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Fox v. Ocwen Loan Servicing, LLC

United States District Court, D. New Hampshire

August 3, 2017

Gail Fox and Ralph Wass
v.
Ocwen Loan Servicing, LLC and HSBC Bank USA, N.A., as Trustee for SG Mortgage Securities Trust 2006-OPT2, Asset Backed Certificates, Series 2006-OPT2 Opinion No. 2017 DNH 147

          ORDER

          Joseph DiClerico, Jr., United States District Judge

         Gail Fox and Ralph Wass brought suit in state court to enjoin the foreclosure sale of their home in Goffstown, New Hampshire. Ocwen Loan Servicing, LLC and HSBC Bank USA, N.A., as trustee, removed the case and have moved to dismiss. The plaintiffs object.

         Standard of Review

         When considering a motion to dismiss under Federal Rule of Civil Procedure 12(b)(6), the court must determine whether the plaintiff has alleged sufficient facts to support a plausible claim for relief. In re Curran, 855 F.3d 19, 25 (1st Cir. 2017). The court accepts the properly pleaded facts as true and takes inferences from the facts in the light most favorable to the non-moving party. O'Shea v. UPS Retirement Plan, 837 F.3d 67, 77 (1st Cir. 2016). Conclusory allegations and mere statements of the elements of a cause of action are not sufficient to avoid dismissal. Bell Atl. Corp. v. Twombly, 550 U.S. 544, 555 (2007).

         Ordinarily, a motion to dismiss under Rule 12(b)(6) is decided based on the allegations in the complaint, along with documents appended to the complaint. See Fed.R.Civ.P. 12(d); Watterson v. Page, 987 F.2d 1, 3 (1st Cir. 1993). An exception to that rule allows the court to consider documents that are referenced in the complaint and documents that are central to the plaintiffs' claims. Claudio-De Leon v. Sistema Univ. Ana G. Mendez, 775 F.3d 41, 46 (1st Cir. 2014). The court may also consider official public documents and matters that are subject to judicial notice. Haley v. City of Boston, 657 F.3d 39, 46 (1st Cir. 2011).

         Background

         Fox and Wass bought the Goffstown property by warranty deed on June 27, 2006. They granted a mortgage on the Goffstown property to Option One Mortgage Corporation in the amount of $236, 000, and the mortgage was recorded on July 24, 2006.[1]

         They allege that Option One sold its mortgage servicing business, along with all of its mortgages, to American Home Mortgage Servicing Inc. on April 30, 2008. Option One then changed its name to Sand Canyon Corporation in October of 2008 and did not hold any mortgages by 2009. Sand Canyon purported to assign the plaintiffs' mortgage to HSBC in April of 2010, and the assignment was recorded on April 28, 2010.

         Fox and Wass allege that the assignment of their mortgage from Sand Canyon to HSBC in 2010 failed because the mortgage had been sold to American Home Mortgage Servicing in April of 2008. As a result of the sale, Sand Canyon did not own their mortgage at the time of the purported assignment to HSBC in 2010.

         In May of 2010, Fox and Wass filed for bankruptcy protection under Chapter 13. In re Gail M. Fox and Ralph K. Wass, Case No. 10-12175-JMD (Bankr. D.N.H. May 16, 2010). In their bankruptcy schedules dated May 10, 2010, Fox and Wass listed American Home Mortgage Servicing, Inc. as the holder of a claim on the Goffstown property in the amount of $275, 141.68. HSBC filed a proof of claim on the property as a secured creditor in June of 2010, with the amount of arrearage listed as $18, 760.32 and the amount of the secured claim listed as $279, 133.60. American Home Mortgage Servicing was listed as the entity to receive notices and payment.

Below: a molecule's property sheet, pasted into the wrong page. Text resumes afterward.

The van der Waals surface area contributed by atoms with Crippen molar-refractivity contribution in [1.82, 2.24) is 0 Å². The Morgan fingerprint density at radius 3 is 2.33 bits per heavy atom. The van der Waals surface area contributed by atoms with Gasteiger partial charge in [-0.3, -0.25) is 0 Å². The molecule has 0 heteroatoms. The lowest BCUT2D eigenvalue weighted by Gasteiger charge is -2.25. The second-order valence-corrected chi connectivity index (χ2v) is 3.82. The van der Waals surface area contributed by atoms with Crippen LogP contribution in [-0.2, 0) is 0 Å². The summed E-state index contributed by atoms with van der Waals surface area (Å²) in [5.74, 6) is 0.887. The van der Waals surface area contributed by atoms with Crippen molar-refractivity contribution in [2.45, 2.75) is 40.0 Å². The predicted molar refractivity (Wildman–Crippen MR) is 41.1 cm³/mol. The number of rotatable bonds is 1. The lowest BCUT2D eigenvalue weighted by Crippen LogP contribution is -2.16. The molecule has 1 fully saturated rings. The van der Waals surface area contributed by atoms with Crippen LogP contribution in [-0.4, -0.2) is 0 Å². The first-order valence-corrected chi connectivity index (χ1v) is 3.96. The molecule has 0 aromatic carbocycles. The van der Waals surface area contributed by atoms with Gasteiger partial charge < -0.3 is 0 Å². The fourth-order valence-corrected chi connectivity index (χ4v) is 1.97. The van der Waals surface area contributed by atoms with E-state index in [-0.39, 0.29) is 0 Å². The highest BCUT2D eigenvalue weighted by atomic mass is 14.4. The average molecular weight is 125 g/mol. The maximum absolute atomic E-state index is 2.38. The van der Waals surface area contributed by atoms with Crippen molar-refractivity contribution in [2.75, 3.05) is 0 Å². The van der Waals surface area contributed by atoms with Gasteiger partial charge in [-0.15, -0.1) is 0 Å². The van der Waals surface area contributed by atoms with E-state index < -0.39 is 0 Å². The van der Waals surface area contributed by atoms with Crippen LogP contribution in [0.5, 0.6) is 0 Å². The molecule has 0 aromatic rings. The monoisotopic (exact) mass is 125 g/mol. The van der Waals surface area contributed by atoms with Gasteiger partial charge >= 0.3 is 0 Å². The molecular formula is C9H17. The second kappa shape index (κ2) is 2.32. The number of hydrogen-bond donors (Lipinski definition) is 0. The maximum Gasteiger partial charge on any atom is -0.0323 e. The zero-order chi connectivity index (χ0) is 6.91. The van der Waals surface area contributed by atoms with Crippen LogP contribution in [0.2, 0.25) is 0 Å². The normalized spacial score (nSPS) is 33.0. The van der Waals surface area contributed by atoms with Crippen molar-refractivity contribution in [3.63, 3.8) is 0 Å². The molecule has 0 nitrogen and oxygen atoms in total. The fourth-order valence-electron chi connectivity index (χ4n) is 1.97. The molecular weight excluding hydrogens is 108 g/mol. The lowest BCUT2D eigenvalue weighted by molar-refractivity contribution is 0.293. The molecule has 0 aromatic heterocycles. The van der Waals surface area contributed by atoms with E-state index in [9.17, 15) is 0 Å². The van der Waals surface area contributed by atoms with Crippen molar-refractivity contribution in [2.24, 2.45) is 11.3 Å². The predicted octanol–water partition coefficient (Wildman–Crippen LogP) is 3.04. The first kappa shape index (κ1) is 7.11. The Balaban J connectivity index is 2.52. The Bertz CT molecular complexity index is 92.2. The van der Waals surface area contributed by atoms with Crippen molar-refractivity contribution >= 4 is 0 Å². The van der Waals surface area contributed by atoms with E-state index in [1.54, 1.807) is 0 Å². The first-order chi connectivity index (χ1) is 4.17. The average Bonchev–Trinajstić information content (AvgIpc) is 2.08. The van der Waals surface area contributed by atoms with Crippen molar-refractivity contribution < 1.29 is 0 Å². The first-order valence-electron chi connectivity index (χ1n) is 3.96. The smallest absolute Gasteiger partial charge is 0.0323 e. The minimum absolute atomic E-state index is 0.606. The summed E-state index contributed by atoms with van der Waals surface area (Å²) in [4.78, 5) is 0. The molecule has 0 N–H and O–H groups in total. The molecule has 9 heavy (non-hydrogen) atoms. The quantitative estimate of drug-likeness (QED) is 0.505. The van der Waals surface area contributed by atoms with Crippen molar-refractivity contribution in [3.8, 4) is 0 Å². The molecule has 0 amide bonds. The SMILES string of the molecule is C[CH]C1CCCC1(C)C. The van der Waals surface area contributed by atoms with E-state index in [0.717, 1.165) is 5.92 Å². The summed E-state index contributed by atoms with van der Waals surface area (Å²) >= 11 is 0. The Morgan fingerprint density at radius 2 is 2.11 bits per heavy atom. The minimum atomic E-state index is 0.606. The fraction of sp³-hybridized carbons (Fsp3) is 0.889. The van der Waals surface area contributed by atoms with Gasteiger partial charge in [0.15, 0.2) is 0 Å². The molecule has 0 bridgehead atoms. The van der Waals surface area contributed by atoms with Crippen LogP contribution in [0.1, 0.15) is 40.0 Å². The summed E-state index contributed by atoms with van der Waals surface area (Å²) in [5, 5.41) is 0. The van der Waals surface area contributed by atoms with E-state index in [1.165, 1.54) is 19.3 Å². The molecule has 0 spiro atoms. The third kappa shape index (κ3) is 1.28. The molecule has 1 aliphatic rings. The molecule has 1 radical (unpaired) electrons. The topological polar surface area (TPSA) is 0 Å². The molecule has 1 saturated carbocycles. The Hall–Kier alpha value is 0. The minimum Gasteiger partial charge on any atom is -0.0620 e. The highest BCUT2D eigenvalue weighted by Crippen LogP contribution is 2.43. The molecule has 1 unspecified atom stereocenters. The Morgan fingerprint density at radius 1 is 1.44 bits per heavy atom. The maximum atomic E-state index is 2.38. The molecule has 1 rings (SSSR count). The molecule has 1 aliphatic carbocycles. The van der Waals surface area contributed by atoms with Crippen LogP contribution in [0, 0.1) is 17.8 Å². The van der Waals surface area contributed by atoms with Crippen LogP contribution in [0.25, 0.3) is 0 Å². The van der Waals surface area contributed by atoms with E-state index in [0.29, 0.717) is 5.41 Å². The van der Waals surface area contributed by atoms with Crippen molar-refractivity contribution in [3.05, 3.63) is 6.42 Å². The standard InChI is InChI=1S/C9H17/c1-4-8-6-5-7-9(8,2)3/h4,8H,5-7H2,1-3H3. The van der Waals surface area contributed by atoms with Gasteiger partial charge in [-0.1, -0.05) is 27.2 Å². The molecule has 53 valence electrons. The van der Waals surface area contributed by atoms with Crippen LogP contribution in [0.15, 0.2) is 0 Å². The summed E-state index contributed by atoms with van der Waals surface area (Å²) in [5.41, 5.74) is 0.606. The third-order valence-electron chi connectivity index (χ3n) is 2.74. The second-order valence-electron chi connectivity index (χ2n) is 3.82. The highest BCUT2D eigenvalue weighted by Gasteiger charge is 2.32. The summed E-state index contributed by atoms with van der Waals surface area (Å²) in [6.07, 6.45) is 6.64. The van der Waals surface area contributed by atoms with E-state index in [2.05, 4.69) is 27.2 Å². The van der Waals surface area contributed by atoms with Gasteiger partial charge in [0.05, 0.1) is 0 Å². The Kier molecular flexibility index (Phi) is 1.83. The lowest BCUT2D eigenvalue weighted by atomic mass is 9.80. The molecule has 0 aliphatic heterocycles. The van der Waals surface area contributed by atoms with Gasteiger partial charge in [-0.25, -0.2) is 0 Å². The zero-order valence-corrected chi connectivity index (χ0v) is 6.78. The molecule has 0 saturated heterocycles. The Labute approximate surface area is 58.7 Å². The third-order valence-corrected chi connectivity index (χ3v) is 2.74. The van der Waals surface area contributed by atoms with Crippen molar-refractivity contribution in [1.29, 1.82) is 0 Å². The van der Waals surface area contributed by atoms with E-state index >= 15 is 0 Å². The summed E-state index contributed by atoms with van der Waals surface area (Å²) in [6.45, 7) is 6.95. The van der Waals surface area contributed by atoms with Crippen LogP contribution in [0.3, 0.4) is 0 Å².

Under the terms of their plan, Fox and Wass were to pay $733.00 each month for forty-five months, which would total $32, 985.00, to cover debts owed, including arrearages owed to “HSBC/American Home Mortgage Servicing.” Their regularly scheduled ongoing payments to “HSBC Bank/American Home Mortgage Servicing” were to be paid outside of the plan. Their plan was confirmed on August 2, 2010.

         Fox and Wass did not make the regular mortgage payments after filing their bankruptcy petition, causing a post-petition arrearage to accrue. In response to HSBC's motion to lift the stay to allow HSBC to pursue its remedies under the mortgage, Fox and Wass entered a stipulation with HSBC to pay the post-petition arrearage. The plan was amended accordingly. On December 4, 2012, the bankruptcy trustee reported that Fox and Wass had met the requirements for discharge, and they were granted discharges the next day. The case was closed on January 2, 2013.

         Wass filed a second bankruptcy petition under Chapter 13 on June 14, 2013. HSBC filed a notice of appearance in the case on June 24, 2013. In his plan, Wass stated that the Goffstown property had a mortgage that was not current with the mortgagee listed as HSBC. The plan was confirmed on August 8, 2013, and listed HSCB as a secured creditor with a mortgage on the Goffstown property. The plan was modified on September 23, 2015, and still showed that the HSBC mortgage was not current. The trustee moved to dismiss the case because Wass had not made the payments required under the plan. The case was dismissed on July 8, 2016.

         In April of 2017, Fox and Wass filed suit against Ocwen and HSBC in state court to enjoin the foreclosure sale of the property and seeking the costs of the suit under RSA 361-C:2. Fox and Wass asked to postpone the foreclosure until the defendants provided the “‘wet signature' mortgage documents” to prove that the mortgage being foreclosed is the mortgage that Fox and Wass signed. They also alleged that “the temporary injunction will provide time to resolve the issue of ...


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